Cumberland Caverns, Tennessee; 2016
In October 2016; Becky, (my wife) and I flew to Tennessee for Fall Break. We stayed near Fall Creek State Park.
The Fall Creek State Park is over 26,000-acres (110 km2). It is centered on the upper Cane Creek Gorge, an area known for its unique geological formations and scenic waterfalls. The park’s namesake is the 256-foot (78 m) Fall Creek Falls, the highest free-fall waterfall east of the Mississippi River, (pictured below).
Our next visit was the Cumberland Caverns. Three hundred feet below the surface of the ground these remarkable caverns were formed some 500 million years ago by the erosive action of the prehistoric Gulf of Mexico, which then extended this far north. A stream flows through the entrance gallery into a crystal-clear pool.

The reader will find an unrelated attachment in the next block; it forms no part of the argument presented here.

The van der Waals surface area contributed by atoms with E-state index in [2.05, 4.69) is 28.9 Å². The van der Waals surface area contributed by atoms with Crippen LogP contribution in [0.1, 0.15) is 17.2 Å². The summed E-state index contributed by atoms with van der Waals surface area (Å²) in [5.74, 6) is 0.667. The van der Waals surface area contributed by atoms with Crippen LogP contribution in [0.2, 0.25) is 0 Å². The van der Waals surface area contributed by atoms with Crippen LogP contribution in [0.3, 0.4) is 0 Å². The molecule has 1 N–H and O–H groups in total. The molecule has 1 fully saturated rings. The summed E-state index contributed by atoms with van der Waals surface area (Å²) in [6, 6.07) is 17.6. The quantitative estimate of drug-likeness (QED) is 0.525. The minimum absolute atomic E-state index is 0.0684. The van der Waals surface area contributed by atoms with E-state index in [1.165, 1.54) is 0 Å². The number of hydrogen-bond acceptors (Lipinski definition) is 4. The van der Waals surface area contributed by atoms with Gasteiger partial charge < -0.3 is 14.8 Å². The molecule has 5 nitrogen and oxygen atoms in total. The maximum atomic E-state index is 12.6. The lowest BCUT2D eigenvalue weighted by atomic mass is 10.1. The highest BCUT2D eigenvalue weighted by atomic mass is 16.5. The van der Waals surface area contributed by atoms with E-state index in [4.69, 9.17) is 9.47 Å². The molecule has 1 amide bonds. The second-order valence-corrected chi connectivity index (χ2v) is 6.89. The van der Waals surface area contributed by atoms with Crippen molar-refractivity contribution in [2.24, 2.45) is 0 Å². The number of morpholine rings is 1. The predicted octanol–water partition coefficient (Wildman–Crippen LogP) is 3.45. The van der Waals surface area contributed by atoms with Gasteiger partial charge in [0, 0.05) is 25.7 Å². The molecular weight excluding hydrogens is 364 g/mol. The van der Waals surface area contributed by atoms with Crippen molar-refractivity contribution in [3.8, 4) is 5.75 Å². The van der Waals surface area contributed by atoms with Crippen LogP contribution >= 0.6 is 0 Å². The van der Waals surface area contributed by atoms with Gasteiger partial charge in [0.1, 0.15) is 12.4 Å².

The caverns follow: the Graveyard, the Popcorn Bowl, and the largest of the tour, the truly cavernous Hall of the Mountain King—600 ft. long, 140 ft. high, and enhanced with curious formations called the Pagodas and the Chessmen.
There in the largest portion of the cave we found an auditorium where the locals come to show off their Bluegrass skills, (pictured below). It seemed to have perfect acoustics.